Just two years ago, the Redskins were coming off a season with two receivers who had over 1000 receiving yards (Pierre Garcon and DeSean Jackson). The 2017 off-season saw both receivers depart for greener pastures (or maybe to be put out to the pasture), while the Redskins attempted to fill the void with relatively up-proven talent at the position.
Well, that didn’t work out so well!
The Redskins entered 2017 with the following wide receivers on the 53-man roster. Below are their stats for the season:
Jamison Crowder: 66 receptions, 789 yards, 3 touchdowns
Ryan Grant: 45 receptions, 573 yards, 4 touchdowns
Josh Doctson: 35 receptions, 502 yards, 6 touchdowns
Terrelle Pryor Sr.: 20 receptions, 240 yards, 1 touchdown (was placed on injured reserve)
Brian Quick: 6 receptions, 76 yards, 0 touchdowns
Maurice Harris: 4 receptions, 62 yards, 1 touchdown
- The receiving corps accounted for just 176 receptions, 2242 yards and 15 touchdowns on the season.
- The Steelers Antonio Brown himself accounted for 101 receptions, 1533 yards and 9 touchdowns on the season. He was just 75 receptions, 709 yards, and 6 touchdowns short of matching the entire Redskins receiving corps totals for the season.
- DeAndre Hopkins (13 touchdowns) came just two touchdowns shy of the Redskins entire wide receiving group.
Compare the stats of our top six receivers in 2017, to our top three wide receivers in 2016:
Pierre Garcon: 79 receptions, 1041 yards, 3 touchdowns
DeSean Jackson: 56 receptions, 1005 yards, 4 touchdowns
Jamison Crowder: 67 receptions, 847 yards, 7 touchdowns
The top three receivers in 2016 accounted for 202 receptions, 2893 yards, and 14 touchdowns.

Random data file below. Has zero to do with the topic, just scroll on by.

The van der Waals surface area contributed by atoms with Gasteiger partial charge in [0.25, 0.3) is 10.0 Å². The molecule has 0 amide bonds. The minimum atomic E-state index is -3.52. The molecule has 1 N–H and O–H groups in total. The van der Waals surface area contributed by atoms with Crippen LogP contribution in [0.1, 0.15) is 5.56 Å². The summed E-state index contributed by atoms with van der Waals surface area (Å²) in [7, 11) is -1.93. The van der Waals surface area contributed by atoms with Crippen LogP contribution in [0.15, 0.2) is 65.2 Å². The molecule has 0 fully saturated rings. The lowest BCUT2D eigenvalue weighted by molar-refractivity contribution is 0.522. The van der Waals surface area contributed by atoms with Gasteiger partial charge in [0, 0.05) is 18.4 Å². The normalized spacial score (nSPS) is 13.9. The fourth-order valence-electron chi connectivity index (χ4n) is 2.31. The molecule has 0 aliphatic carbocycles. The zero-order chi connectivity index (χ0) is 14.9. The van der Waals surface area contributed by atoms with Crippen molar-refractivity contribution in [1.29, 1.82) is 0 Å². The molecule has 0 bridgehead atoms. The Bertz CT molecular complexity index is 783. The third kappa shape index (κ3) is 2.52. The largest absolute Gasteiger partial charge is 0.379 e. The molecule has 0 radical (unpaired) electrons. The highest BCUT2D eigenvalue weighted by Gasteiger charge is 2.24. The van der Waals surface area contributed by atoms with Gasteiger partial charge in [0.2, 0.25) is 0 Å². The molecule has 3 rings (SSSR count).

This drop in production resulted in Kirk Cousins throwing for 800 yards less than the previous season, and the lowest total he’s put up as an NFL starting quarterback for a full season. His completion percentage dropped from 67% in 2016 to 64% in 2017.
Catch Rate - Catch rate is a good metric for evaluating receivers (although it’s not perfect), because it takes into account the amount of catches vs. the number of targets thrown that players way. Things like drops, separation and routes run (for example, a pure deep threat will usually have a lower catch rate than a possession receiver or slot receiver) all factor in. That being said, the average catch rate for a wide receiver seeing at least 50 targets is 65%
The Redskins top three receiver’s catch rate is listed below:
Ryan Grant - 69%
Jamison Crowder - 64%
Josh Doctson - 45%
*average catch rates for slot receivers is 71%
Only one receiver, Ryan Grant, ranks above average in catch rate. Crowder is about average when compared to receivers in general, but falls well below average when compared to slot receivers. Doctson ranks as one of the lowest receivers in the NFL in catch percentage of players receiving at least 50 targets.
Here the the receivers the Redskins have under contract for 2018:
I know injuries really hurt the overall performance of our team, and losing Pryor, who had a catch rate of 54% before he was placed on injured reserve, certainly didn’t help, but overall, our wide receivers stayed relatively healthy, but just didn’t preform well on the season.
If the Redskins want to sign Kirk Cousins to a long-term deal this winter/spring, they better get a plan in place to improve this below-average unit.
Where do you rank the 2017 Redskins wide receiving corps?
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Worst in the NFL